Thursday, January 2, 2014

Trans fats in snack

World snack industries are growing quite rapidly. Innovation and high market demand is the key why the product is still evolving. In fact, this excessive consumption is often regarded as the cause of several health problems. For example, obesity, trans fats in snacks, acrylamide, and so on.
The substantial processing of trans fats solidify liquid oils (usually vegetable oil) with hydrogen gas in a process known as hydrogenation (ie, by adding hydrogen to them). This processing is performed to improve the oxidative stability so that the product is not susceptible to oxidation processes. This process is used to make margarine. Most of them are artificially synthesized through a chemical process that adds hydrogen to vegetable oil. In short words, it means changing liquid oils into solid fats.
The benefits of this hydrogenation are the cheap product with a longer period of storage and extending its shelf life and adding flavor savory meal. Trans fats in snacks can make delicious stuff, and french fries in fast food restaurants favored by many people. With this fat biscuits may last more than 1 year . Another feature of these ingredients is to make the food tasty textured or easily melted in the mouth, crispy, and generate flavor and aroma of savory and delicious. Children generally love this kind of snack.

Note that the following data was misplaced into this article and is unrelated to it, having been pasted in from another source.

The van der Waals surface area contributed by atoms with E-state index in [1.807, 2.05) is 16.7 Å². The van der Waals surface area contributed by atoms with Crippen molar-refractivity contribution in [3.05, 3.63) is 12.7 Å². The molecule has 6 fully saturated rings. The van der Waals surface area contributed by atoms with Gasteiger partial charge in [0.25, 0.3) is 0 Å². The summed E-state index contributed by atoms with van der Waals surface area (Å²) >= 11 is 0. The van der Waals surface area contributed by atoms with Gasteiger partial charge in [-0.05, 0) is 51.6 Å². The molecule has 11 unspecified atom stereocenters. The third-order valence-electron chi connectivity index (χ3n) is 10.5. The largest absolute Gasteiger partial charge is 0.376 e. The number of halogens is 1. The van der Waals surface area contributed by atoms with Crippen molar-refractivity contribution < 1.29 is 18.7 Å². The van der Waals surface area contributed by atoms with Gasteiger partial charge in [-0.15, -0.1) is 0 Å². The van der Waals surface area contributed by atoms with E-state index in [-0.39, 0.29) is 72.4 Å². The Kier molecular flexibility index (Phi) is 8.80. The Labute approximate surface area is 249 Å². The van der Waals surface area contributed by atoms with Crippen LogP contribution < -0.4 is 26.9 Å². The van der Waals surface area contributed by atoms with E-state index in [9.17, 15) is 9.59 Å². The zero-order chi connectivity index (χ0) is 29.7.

They are formed through a process of partial hydrogenation and its existence becomes a very important issue in recent years. This is because of the presence of trans fatty acids can lead to increased levels of LDL cholesterol in the blood and the risk of heart disease. So it is understood if the USFDA requires to include the presence of these fatty acids in the label. However, in recent years many food manufacturers have taken steps to limit or eliminate trans fats in snacks. Several fast food restaurants, since a decade ago claimed to have stopped cooking fries using it. Many company websites claim that all kinds of fried foods have trans fats free. Even New York City in 2007 adopted regulations that prohibit partially hydrogenated vegetable oil spread in the restaurant.
Since 2005, food manufacturers have claimed to lower their amount in snacks to more than 73 %. Trans fats intake among U.S. consumers declined from 4.6 grams per day in 2003 to about 1 gram per day in 2012, according to FDA. Other countries also trying to reduce them in snacks are Brazil, Costa Rica, Denmark, the Netherlands, South Korea and the United States and has been proven effective over the past two decades, according to the WHO.

You might also like:
How to reduce fats from your body
How to store cooking oil properly
Bad fats in fast food
Unsaturated fat
How to produce fats from vegetable oils without trans fats

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